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How the Internet Makes the Improbable Into the New Normal 191

Posted by samzenpus
from the you're-not-going-to-believe-this dept.
Hugh Pickens writes "A burglar gets stuck in a chimney, a truck driver in a head on collision is thrown out the front window and lands on his feet, walks away; a wild antelope knocks a man off his bike; a candle at a wedding sets the bride's hair on fire; someone fishing off a backyard dock catches a huge man-size shark. Now Kevin Kelly writes that in former times these unlikely events would be private, known only as rumors, stories a friend of a friend told, easily doubted and not really believed but today they are on YouTube, seen by millions. 'Every minute a new impossible thing is uploaded to the internet and that improbable event becomes just one of hundreds of extraordinary events that we'll see or hear about today,' writes Kelly. 'As long as we are online — which is almost all day many days — we are illuminated by this compressed extraordinariness. It is the new normal.' But when the improbable dominates the archive to the point that it seems as if the library contains only the impossible, then the 'black swans' don't feel as improbable. 'To the uninformed, the increased prevalence of improbable events will make it easier to believe in impossible things,' concludes Kelly. 'A steady diet of coincidences makes it easy to believe they are more than just coincidences.'"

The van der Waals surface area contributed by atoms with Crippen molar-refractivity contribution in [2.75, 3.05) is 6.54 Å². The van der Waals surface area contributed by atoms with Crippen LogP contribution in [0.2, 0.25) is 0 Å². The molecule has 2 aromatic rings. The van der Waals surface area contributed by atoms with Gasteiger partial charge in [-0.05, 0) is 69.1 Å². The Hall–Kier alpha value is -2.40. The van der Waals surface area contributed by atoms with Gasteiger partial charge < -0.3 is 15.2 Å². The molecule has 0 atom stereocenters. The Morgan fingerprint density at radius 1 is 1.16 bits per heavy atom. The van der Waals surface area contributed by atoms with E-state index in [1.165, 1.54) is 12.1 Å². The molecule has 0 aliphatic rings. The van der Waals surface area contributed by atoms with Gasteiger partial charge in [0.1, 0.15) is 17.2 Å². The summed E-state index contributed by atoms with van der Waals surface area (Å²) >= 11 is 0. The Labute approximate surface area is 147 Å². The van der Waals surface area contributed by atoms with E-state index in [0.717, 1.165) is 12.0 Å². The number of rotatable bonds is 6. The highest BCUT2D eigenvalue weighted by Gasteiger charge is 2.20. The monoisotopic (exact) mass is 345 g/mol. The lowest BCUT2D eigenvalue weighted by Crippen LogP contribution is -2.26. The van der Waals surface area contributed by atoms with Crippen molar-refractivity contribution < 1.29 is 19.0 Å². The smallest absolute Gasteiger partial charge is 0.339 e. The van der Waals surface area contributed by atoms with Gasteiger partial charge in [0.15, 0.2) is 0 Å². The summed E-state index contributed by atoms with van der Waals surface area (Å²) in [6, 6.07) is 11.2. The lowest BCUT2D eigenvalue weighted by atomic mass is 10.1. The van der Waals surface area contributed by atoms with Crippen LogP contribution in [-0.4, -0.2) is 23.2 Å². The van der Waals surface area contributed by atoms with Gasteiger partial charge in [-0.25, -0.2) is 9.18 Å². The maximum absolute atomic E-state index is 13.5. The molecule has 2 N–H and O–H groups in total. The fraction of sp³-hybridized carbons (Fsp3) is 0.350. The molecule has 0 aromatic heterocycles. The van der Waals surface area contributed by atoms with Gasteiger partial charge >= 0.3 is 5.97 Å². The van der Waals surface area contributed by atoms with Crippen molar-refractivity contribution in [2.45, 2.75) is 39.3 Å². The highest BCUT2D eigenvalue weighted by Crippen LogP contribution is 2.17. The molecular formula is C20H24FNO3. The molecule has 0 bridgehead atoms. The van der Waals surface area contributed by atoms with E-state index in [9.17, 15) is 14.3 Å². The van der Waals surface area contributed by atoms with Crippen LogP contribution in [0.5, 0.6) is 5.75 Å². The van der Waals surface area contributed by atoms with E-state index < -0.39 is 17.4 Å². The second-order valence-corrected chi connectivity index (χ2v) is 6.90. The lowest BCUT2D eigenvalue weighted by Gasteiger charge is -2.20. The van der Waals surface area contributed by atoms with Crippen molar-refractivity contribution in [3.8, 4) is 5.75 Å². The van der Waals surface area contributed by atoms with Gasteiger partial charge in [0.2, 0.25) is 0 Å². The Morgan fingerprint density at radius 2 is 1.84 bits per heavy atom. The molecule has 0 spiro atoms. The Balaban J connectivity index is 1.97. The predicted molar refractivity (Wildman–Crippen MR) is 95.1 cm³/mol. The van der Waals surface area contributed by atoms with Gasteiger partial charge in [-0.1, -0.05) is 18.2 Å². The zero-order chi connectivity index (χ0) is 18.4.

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How the Internet Makes the Improbable Into the New Normal

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  • God and Star Wars (Score:5, Interesting)

    by llZENll (545605) on Monday January 14, 2013 @03:02PM (#42584173)

    Does this hail the rebirth of religion? Or perhaps the renaissance of sci-fi in 5-10 years?

  • by Anonymous Coward on Monday January 14, 2013 @03:11PM (#42584237)

    They were prior to the discovery of black swans in 1697.

  • Apparently.. (Score:5, Interesting)

    by phrackwulf (589741) on Monday January 14, 2013 @03:16PM (#42584281) Homepage

    The Internet makes stupid people more stupid..

    What were the odds?

  • The Example Rule (Score:5, Interesting)

    by dangermen (248354) on Monday January 14, 2013 @03:27PM (#42584423) Homepage

    The book "The Science of Fear' calls this the example rule. The rule that somehow because something just happened, that it is now likely to happen again. People are wired such that they usually act this way(gut), only your head can override your gut when you know you are following this rule.